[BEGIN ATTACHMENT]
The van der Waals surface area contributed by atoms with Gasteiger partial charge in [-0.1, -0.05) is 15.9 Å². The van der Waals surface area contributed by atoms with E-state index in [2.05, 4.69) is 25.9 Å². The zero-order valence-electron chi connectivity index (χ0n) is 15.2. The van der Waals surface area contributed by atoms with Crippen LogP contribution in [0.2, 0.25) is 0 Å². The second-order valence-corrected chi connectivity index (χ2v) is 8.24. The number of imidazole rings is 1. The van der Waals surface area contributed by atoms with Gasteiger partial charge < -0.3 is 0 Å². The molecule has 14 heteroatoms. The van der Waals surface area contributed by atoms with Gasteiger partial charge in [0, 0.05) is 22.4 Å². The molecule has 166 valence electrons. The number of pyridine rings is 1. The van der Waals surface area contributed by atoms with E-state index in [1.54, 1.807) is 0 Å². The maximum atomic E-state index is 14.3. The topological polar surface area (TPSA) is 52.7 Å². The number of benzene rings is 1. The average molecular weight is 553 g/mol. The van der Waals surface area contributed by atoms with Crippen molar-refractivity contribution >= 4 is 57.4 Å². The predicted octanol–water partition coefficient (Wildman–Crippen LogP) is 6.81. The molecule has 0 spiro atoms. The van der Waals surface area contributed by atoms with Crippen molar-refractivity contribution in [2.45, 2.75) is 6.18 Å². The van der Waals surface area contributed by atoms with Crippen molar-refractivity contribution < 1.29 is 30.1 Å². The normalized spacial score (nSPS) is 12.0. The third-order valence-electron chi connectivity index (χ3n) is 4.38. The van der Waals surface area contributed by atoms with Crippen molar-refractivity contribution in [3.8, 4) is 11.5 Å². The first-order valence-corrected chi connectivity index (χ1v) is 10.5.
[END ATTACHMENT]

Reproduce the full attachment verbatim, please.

The van der Waals surface area contributed by atoms with Gasteiger partial charge in [-0.1, -0.05) is 15.9 Å². The van der Waals surface area contributed by atoms with E-state index in [2.05, 4.69) is 25.9 Å². The zero-order valence-electron chi connectivity index (χ0n) is 15.2. The van der Waals surface area contributed by atoms with Crippen LogP contribution in [0.2, 0.25) is 0 Å². The second-order valence-corrected chi connectivity index (χ2v) is 8.24. The number of imidazole rings is 1. The van der Waals surface area contributed by atoms with Gasteiger partial charge < -0.3 is 0 Å². The molecule has 14 heteroatoms. The van der Waals surface area contributed by atoms with Gasteiger partial charge in [0, 0.05) is 22.4 Å². The molecule has 166 valence electrons. The number of pyridine rings is 1. The van der Waals surface area contributed by atoms with E-state index in [1.54, 1.807) is 0 Å². The maximum atomic E-state index is 14.3. The topological polar surface area (TPSA) is 52.7 Å². The number of benzene rings is 1. The average molecular weight is 553 g/mol. The van der Waals surface area contributed by atoms with Crippen molar-refractivity contribution >= 4 is 57.4 Å². The predicted octanol–water partition coefficient (Wildman–Crippen LogP) is 6.81. The molecule has 0 spiro atoms. The van der Waals surface area contributed by atoms with Crippen molar-refractivity contribution in [2.45, 2.75) is 6.18 Å². The van der Waals surface area contributed by atoms with Crippen molar-refractivity contribution < 1.29 is 30.1 Å². The normalized spacial score (nSPS) is 12.0. The third-order valence-electron chi connectivity index (χ3n) is 4.38. The van der Waals surface area contributed by atoms with Crippen molar-refractivity contribution in [3.8, 4) is 11.5 Å². The first-order valence-corrected chi connectivity index (χ1v) is 10.5.